TYLER, TX (KLTV) - It seems there is something in the news every day about gun violence. The recent mass shooting in Isla Vista, California, a movie theater riddled with bullets in Colorado, children and teachers gunned down at school in Connecticut, and the list goes on. While you may be seeing more and more shooting, the fact is, overall gun homicide rates have dropped dramatically over the past two decades, according to a recent study.
More than half of Americans believe gun violence has increased over the past two decades, but what you're watching on the news, may be skewing your view.
That recent study said compared to 1993, the peak of US gun homicide, the rate was 49 percent lower in 2010, even though the population had grown. In other words, fewer people are dying by guns.
Assaults, robberies, and sex crimes also went down by 75 percent in 2011. Perhaps images from shooting crime scenes seem all too familiar, but perhaps the attention to gun violence in recent months has caused more Americans to be unaware that gun crimes are actually markedly lower than they were two decades ago.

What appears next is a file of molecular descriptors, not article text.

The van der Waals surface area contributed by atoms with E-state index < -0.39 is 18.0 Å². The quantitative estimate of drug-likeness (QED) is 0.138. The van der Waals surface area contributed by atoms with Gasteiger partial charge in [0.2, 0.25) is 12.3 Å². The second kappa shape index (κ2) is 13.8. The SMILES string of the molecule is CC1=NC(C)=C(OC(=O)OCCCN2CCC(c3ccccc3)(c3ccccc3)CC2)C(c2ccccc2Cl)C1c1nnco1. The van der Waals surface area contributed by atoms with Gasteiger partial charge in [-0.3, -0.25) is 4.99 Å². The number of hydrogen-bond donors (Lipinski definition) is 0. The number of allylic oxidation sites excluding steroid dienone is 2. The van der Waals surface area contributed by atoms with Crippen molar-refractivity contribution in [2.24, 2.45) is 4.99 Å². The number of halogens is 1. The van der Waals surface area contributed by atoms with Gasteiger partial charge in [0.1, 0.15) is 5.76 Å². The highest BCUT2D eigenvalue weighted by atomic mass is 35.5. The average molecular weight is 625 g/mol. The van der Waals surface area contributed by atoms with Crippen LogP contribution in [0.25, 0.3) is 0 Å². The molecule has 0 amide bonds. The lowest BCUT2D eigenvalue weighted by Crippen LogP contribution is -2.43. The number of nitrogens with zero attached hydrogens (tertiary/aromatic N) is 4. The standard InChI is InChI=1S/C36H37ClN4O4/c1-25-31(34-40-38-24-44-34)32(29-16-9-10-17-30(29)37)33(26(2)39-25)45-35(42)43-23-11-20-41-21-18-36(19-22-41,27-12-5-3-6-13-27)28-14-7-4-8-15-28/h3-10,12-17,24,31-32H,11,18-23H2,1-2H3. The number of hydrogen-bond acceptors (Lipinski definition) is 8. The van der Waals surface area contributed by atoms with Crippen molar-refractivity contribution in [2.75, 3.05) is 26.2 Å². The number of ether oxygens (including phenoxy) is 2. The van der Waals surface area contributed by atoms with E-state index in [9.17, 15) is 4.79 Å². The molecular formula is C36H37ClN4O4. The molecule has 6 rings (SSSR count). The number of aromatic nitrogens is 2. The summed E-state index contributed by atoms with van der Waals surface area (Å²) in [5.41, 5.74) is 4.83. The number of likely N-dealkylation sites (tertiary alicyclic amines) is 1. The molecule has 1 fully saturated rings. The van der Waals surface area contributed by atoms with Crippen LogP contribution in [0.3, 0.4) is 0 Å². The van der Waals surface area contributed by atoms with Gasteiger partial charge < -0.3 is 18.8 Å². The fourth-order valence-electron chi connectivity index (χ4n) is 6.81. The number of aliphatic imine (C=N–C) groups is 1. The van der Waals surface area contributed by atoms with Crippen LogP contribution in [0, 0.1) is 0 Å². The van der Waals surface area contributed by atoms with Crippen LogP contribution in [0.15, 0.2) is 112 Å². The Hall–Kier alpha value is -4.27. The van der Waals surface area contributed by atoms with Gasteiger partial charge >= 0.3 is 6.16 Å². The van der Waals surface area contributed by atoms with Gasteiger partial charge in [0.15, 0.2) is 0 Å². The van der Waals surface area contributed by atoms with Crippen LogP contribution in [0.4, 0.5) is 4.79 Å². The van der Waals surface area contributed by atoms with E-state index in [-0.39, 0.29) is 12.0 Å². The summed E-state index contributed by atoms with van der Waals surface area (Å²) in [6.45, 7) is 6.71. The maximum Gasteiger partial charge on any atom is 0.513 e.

There have been about two mass shootings per month in the US over the past five years, according to another report. A mass shooting is constituted as four deaths or more, but this study said each year less than one percent of gun homicides are from mass shootings. Between 1983 and 2012 there were 547 deaths from mass shootings. These shootings are highly publicized and the public is paying close attention.
"I don't normally just read on it all the time, but when there's a mass shooting or something like that and it's big on the news, yes I do read about it and I take part in online debates and stuff," Anna Katrina Pecson, a Tyler resident, said.
No story received more public attention from mid-March to early April 2013 than the debate over gun control. Though, seeing is believing, numbers don't lie.
The study also noted more than half of gun-related deaths are suicides. Researchers aren't sure why gun violence has gone down so drastically, but the study did note that the decline has slowed over the past decade compared to the rapid reduction in the 90's.
If you'd like to read that entire study, which also explains some ideas as to why gun homicide has declined, click here.